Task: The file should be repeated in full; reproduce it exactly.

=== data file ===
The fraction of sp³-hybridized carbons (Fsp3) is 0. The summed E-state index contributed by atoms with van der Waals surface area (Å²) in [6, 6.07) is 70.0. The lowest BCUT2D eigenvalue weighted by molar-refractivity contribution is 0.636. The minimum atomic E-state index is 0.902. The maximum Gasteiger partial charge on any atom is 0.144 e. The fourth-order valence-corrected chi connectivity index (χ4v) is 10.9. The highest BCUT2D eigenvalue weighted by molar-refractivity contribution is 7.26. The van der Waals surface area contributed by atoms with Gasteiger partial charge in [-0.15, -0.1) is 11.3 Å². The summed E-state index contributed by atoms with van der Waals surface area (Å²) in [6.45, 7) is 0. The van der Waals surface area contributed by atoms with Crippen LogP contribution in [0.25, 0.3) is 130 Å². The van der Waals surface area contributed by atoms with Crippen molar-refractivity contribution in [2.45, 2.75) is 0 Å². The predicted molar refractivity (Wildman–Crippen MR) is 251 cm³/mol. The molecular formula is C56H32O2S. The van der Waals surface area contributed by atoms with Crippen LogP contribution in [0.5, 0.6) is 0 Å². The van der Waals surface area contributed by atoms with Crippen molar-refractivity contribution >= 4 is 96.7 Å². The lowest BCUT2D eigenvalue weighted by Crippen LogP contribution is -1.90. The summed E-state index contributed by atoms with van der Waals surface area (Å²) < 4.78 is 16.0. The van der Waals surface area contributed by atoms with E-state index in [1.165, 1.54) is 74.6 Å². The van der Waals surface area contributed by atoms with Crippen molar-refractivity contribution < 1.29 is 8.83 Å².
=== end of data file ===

The fraction of sp³-hybridized carbons (Fsp3) is 0. The summed E-state index contributed by atoms with van der Waals surface area (Å²) in [6, 6.07) is 70.0. The lowest BCUT2D eigenvalue weighted by molar-refractivity contribution is 0.636. The minimum atomic E-state index is 0.902. The maximum Gasteiger partial charge on any atom is 0.144 e. The fourth-order valence-corrected chi connectivity index (χ4v) is 10.9. The highest BCUT2D eigenvalue weighted by molar-refractivity contribution is 7.26. The van der Waals surface area contributed by atoms with Gasteiger partial charge in [-0.15, -0.1) is 11.3 Å². The summed E-state index contributed by atoms with van der Waals surface area (Å²) in [6.45, 7) is 0. The van der Waals surface area contributed by atoms with Crippen LogP contribution in [0.25, 0.3) is 130 Å². The van der Waals surface area contributed by atoms with Crippen molar-refractivity contribution in [2.45, 2.75) is 0 Å². The predicted molar refractivity (Wildman–Crippen MR) is 251 cm³/mol. The molecular formula is C56H32O2S. The van der Waals surface area contributed by atoms with Crippen LogP contribution in [0.5, 0.6) is 0 Å². The van der Waals surface area contributed by atoms with Crippen molar-refractivity contribution >= 4 is 96.7 Å². The lowest BCUT2D eigenvalue weighted by Crippen LogP contribution is -1.90. The summed E-state index contributed by atoms with van der Waals surface area (Å²) < 4.78 is 16.0. The van der Waals surface area contributed by atoms with E-state index in [1.165, 1.54) is 74.6 Å². The van der Waals surface area contributed by atoms with Crippen molar-refractivity contribution < 1.29 is 8.83 Å².